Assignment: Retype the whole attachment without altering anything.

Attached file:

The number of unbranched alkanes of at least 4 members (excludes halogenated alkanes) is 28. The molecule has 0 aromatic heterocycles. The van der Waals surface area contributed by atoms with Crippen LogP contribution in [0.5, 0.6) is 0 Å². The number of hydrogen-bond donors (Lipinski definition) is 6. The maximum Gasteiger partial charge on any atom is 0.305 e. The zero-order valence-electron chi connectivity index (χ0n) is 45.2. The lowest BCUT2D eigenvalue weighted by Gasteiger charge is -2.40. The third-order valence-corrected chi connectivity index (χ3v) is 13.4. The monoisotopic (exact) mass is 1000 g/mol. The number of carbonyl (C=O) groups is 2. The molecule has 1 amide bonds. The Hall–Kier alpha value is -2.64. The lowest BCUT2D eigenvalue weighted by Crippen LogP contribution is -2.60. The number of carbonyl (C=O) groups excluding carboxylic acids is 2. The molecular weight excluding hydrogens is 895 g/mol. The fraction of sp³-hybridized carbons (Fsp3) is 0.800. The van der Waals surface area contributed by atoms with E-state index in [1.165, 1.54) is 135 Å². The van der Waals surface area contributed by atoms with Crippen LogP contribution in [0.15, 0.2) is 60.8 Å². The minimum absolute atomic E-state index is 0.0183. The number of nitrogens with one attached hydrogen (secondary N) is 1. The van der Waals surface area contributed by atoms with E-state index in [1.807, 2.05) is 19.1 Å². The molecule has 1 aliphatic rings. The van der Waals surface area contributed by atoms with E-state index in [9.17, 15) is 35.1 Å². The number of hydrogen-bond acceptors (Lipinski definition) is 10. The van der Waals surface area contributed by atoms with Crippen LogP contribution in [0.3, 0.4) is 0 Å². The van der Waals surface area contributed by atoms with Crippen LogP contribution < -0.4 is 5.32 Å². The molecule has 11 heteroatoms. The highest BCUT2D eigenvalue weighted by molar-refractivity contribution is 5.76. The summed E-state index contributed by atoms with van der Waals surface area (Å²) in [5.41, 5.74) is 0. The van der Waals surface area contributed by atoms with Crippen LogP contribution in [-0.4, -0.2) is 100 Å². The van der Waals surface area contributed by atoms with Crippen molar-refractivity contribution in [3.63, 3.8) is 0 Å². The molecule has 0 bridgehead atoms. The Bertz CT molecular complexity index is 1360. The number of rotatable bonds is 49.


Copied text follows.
The number of unbranched alkanes of at least 4 members (excludes halogenated alkanes) is 28. The molecule has 0 aromatic heterocycles. The van der Waals surface area contributed by atoms with Crippen LogP contribution in [0.5, 0.6) is 0 Å². The number of hydrogen-bond donors (Lipinski definition) is 6. The maximum Gasteiger partial charge on any atom is 0.305 e. The zero-order valence-electron chi connectivity index (χ0n) is 45.2. The lowest BCUT2D eigenvalue weighted by Gasteiger charge is -2.40. The third-order valence-corrected chi connectivity index (χ3v) is 13.4. The monoisotopic (exact) mass is 1000 g/mol. The number of carbonyl (C=O) groups is 2. The molecule has 1 amide bonds. The Hall–Kier alpha value is -2.64. The lowest BCUT2D eigenvalue weighted by Crippen LogP contribution is -2.60. The number of carbonyl (C=O) groups excluding carboxylic acids is 2. The molecular weight excluding hydrogens is 895 g/mol. The fraction of sp³-hybridized carbons (Fsp3) is 0.800. The van der Waals surface area contributed by atoms with E-state index in [1.165, 1.54) is 135 Å². The van der Waals surface area contributed by atoms with Crippen LogP contribution in [0.15, 0.2) is 60.8 Å². The minimum absolute atomic E-state index is 0.0183. The number of nitrogens with one attached hydrogen (secondary N) is 1. The van der Waals surface area contributed by atoms with E-state index in [1.807, 2.05) is 19.1 Å². The molecule has 1 aliphatic rings. The van der Waals surface area contributed by atoms with E-state index in [9.17, 15) is 35.1 Å². The number of hydrogen-bond acceptors (Lipinski definition) is 10. The van der Waals surface area contributed by atoms with Crippen LogP contribution in [0.3, 0.4) is 0 Å². The van der Waals surface area contributed by atoms with Crippen LogP contribution < -0.4 is 5.32 Å². The molecule has 11 heteroatoms. The highest BCUT2D eigenvalue weighted by molar-refractivity contribution is 5.76. The summed E-state index contributed by atoms with van der Waals surface area (Å²) in [5.41, 5.74) is 0. The van der Waals surface area contributed by atoms with Crippen LogP contribution in [-0.4, -0.2) is 100 Å². The van der Waals surface area contributed by atoms with Crippen molar-refractivity contribution in [3.63, 3.8) is 0 Å². The molecule has 0 bridgehead atoms. The Bertz CT molecular complexity index is 1360. The number of rotatable bonds is 49.